“Why do you allow your citizens to be killed?” Priest in Nigeria Decries State Inaction

Fr. Remigius Ihyula comforts a camp resident. Credit: ACN

The Federal government of Nigeria has ignored the plight of the people of God, a Catholic Priest in the West African nation said, and decried government’s inaction amid cases of Nigerians being “butchered and slaughtered daily”.

In an interview with the Catholic charity and Pontifical foundation, Aid to the Church in Need (ACN), Fr. Remigius Ihyula faulted the Muhammadu Buhari-led government for targeting and intimidating those who speak against violence.

"In Nigeria, when people say injustice should be addressed, they become a target," Fr. Ihyula says in the ACN report published Tuesday, March 14.

The member of the Clergy of Nigeria’s Makurdi Diocese further says, “Show me any place on Earth where people are displaced in their thousands and their government or president doesn’t visit. Our people are butchered and slaughtered daily, and our president does not come to see them.”

He continues in reference to Governor Samuel Ortom of Nigeria’s Benue State, “When our governor wants to speak about this, the president shuts him up. He says it’s an age-old thing. We ask him: why do you allow your citizens to be killed?”


The Nigerian Catholic Priest who is at the helm of the Foundation for Justice, Development and Peace (FJDP) of Makurdi Diocese goes on to say he is concerned about his own safety.

He says, “If, by chance, our leaders read this interview, I will become a target. For them, I am the problem – not the president who has failed to do his duties, who has failed to protect his citizens – but me, for speaking the truth."

“I am a Catholic Priest. If you kill me, you are killing one person. If you target me, you target one person. But I’m not going to live forever, anyway, and the truth should be told,” Fr. Ihyula says. 

He decries the atrocities in Benue State under the watch of President Buhari, saying, “The President has heard and seen a lot of news about Benue State; can he come here for once and see what is happening? Do our people deserve to be punished like this?”

Fr. Ihyula says insecurity in Benue State, a territory covered by the Catholic Diocese of Makurdi, is worsening. 

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“What is called Fulani violence should be called Fulani terrorist attacks on innocent villages. Some say their motive is religion; others say that they’ve come into the Benue valley because of climate change. But it’s not because of climate change, because that is a factor all over the country, and people are not killing each other everywhere,” he says. 

He adds, “Our interpretation is that there are terrorists who use these herdsmen to displace the local population.”

In Benue State, the terrorists have reduced the people to begging despite the State being considered the food basket of Nigeria, said the Coordinator of the FJDP. 

“It is the region with the highest agricultural productivity and caters to the food needs of people in Nigeria and beyond. Crops feed farmers’ families, and the sale of produce pays for medical fees, tuition and other vital things. But terrorist activities have denied Nigerians these opportunities,” he says.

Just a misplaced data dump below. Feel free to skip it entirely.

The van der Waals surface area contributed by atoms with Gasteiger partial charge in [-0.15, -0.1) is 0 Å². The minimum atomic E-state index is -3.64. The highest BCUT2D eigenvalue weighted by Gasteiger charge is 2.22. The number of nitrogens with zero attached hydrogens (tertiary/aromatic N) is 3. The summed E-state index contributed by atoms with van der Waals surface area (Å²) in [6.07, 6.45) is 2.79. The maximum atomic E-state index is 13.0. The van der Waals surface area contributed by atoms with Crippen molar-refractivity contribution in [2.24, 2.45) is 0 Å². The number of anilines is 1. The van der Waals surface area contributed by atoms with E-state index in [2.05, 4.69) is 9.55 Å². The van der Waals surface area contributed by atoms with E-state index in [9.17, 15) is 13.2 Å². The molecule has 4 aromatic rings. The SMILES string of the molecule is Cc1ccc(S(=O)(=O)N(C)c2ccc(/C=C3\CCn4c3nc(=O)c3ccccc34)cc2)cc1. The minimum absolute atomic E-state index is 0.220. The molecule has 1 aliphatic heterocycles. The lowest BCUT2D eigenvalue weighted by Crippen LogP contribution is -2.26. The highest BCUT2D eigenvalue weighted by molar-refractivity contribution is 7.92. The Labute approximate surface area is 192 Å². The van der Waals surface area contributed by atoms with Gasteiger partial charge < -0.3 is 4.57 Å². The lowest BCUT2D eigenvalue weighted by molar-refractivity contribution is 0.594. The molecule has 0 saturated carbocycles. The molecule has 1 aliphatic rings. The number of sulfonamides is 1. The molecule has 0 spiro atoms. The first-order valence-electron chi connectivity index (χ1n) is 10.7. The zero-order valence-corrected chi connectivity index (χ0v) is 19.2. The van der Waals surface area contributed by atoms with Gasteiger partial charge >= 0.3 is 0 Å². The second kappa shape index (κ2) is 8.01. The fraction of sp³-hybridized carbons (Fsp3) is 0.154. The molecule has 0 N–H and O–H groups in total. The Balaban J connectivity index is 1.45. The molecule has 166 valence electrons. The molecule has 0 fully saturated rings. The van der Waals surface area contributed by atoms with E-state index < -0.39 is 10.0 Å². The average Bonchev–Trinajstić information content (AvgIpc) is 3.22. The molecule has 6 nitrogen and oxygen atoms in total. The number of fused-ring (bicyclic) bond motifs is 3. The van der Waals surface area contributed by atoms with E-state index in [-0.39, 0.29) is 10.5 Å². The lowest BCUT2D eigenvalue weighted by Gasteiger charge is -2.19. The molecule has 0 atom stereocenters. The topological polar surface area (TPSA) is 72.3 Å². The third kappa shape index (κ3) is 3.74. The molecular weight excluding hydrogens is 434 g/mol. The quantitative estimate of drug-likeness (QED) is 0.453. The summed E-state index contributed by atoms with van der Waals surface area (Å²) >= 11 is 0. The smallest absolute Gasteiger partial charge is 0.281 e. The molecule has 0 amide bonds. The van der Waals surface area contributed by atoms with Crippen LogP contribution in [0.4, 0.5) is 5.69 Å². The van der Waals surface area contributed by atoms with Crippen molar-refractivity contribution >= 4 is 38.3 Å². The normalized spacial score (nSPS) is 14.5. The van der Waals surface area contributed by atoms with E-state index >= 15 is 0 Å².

The Nigerian Catholic Priest adds that the people “now beg and rely on non-governmental organizations and, in some cases, private individuals who give them food where they are encamped or hiding” as they cannot go back to their farms.


The terrorists are not only destroying crops but also killing people and occupying their lands, a situation that has caused “hunger and hardship,” he decries.

To help alleviate the suffering of the people, Fr. Ihyula says that FJDP has been visiting Internally Displaced Persons (IDPs) in the camps and providing for their basic needs.

He recounts atrocities at the IDPs camps, saying, “Some camp residents have suffered multiple displacements. Others have seen their loved ones slaughtered, shot at, and butchered like animals.”

“We have staff who give psycho-social counseling to address their trauma, and we also provide spiritual help because the Christian faith sometimes helps people heal better and faster,” he says, adding, “If not for the Christian faith, I am sure that many people would have taken up arms to go back and fight.”

The Church is also providing education for the students in the camps, Fr. Ihyula says, and adds, “We also teach students entrepreneurial skills so that when they are out of school, they have something to fall back on.” 

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In the March 14 ACN report, Fr. Ihyula expresses the hope that the new leaders in Nigeria will address insecurity without bias. 

“We only pray that God gives us leaders who will not be biased and help those driven from their villages to go back and continue their lives. Our present leadership, it seems, neglects their plight, because these people don’t speak their language or worship like they do. It’s as if they are lesser human beings and so whatever happens to them is none of their concern,” Fr. Ihyula laments.

Magdalene Kahiu is a Kenyan journalist with passion in Church communication. She holds a Degree in Social Communications from the Catholic University of Eastern Africa (CUEA). Currently, she works as a journalist for ACI Africa.